Industry and academia are up in arms against the government’s carrot-and-stick strategy of luring the Indian Institutes of Management (IIMs) with the promise of giving them the power to award degrees if they allow a pan-IIM council to monitor all the 13 IIMs and submit reports to the ministry of human resource development, ostensibly with a view to reforming higher education.
Many industry captains, most of whom have studied at IIMs, and the institute faculty argue that the idea of creating a pan-IIM council—which was rejected even when it was first mooted four years ago by the R.C. Bhargava committee—will rob them of their autonomy.
Older IIMs, each of which has a unique tradition, have boards to govern them. An overarching IIM council will only create an additional layer and undermine the board’s powers and prove counter-productive. It’s not that the IIMs are beyond reproach. There’s a danger of them degenerating into profit-making organizations if they keep on raising tuition fees to retain their financial autonomy. On the flip side, they do offer scholarships to poor students.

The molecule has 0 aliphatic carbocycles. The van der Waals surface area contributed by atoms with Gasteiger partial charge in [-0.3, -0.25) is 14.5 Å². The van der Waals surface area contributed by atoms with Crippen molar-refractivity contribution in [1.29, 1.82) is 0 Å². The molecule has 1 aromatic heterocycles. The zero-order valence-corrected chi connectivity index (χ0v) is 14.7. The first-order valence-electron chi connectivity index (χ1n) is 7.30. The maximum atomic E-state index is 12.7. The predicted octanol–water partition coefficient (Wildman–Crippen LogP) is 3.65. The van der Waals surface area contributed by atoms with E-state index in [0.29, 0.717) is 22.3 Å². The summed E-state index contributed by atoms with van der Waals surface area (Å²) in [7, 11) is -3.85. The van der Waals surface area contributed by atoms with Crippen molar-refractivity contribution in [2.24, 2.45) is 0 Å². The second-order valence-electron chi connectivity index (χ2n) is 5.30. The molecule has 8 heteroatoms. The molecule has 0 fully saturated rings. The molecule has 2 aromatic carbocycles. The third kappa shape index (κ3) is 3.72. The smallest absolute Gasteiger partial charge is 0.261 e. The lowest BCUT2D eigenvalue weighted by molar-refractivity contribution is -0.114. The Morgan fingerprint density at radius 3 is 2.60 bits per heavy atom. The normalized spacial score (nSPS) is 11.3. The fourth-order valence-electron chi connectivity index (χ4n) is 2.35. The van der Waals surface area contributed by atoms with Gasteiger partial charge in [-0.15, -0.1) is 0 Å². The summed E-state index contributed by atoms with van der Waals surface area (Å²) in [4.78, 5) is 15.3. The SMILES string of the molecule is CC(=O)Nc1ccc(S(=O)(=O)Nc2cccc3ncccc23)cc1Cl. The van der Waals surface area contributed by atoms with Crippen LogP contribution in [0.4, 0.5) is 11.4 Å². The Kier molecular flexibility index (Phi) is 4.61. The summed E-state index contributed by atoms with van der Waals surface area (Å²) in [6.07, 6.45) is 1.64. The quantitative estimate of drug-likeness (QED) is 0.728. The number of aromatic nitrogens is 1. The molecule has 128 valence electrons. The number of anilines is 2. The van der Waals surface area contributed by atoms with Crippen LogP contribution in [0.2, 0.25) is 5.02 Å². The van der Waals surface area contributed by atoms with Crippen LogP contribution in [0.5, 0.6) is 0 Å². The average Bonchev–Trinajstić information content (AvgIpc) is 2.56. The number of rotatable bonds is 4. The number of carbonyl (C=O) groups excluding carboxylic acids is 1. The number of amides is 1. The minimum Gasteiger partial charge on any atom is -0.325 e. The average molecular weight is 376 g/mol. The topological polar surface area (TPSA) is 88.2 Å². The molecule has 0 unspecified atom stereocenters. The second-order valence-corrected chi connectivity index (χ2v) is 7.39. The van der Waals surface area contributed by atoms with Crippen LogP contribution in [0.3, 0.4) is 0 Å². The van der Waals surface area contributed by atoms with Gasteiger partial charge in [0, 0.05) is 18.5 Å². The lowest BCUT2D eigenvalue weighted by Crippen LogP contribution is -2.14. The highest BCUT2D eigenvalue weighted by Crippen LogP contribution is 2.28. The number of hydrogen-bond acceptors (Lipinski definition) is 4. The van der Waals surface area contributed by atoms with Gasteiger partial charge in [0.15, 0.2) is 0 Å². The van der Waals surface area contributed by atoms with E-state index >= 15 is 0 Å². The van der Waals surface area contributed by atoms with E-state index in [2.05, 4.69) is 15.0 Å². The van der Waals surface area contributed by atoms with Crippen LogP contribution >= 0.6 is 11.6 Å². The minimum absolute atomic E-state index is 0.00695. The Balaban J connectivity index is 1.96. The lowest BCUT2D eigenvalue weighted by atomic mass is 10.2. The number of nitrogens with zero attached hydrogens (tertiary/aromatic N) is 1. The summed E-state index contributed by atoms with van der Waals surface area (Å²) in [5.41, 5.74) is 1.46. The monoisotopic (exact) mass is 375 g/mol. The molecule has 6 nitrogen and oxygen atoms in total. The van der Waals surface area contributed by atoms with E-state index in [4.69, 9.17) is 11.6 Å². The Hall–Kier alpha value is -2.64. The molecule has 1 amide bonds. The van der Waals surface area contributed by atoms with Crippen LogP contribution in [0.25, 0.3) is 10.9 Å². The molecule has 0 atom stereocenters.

There’s also the concern that the IIM faculty spend a lot more time on management and executive development programmes at the cost of compromising teaching hours for the postgraduate programmes or doing research work that can enhance the reputation of the institutions. Besides, there’s always the concern that management courses are not tweaked sufficiently to keep pace with industry trends.
The concerns deepen when one sees the rankings of these premier institutions slip. The Hyderabad-based Indian School of Business (ISB) and IIM-Ahmedabad slipped again in the Global Top MBA Rankings 2013 of the Financial Times , London. ISB slipped 14 notches to rank 34 while IIM-A slipped 15 places to rank 26 this year. Regardless of these concerns, it is not clear how the IIM brand stands to gain if institutes get permission to grant MBA and PhD degrees instead of diplomas and fellowships, other than figuring in more rankings because of a university status. Besides, even if the government prevails and creates a pan-IIM council, it will only introduce a unicameral approach as opposed to a decentralized one that has helped IIMs become one of the world’s best management institutes.
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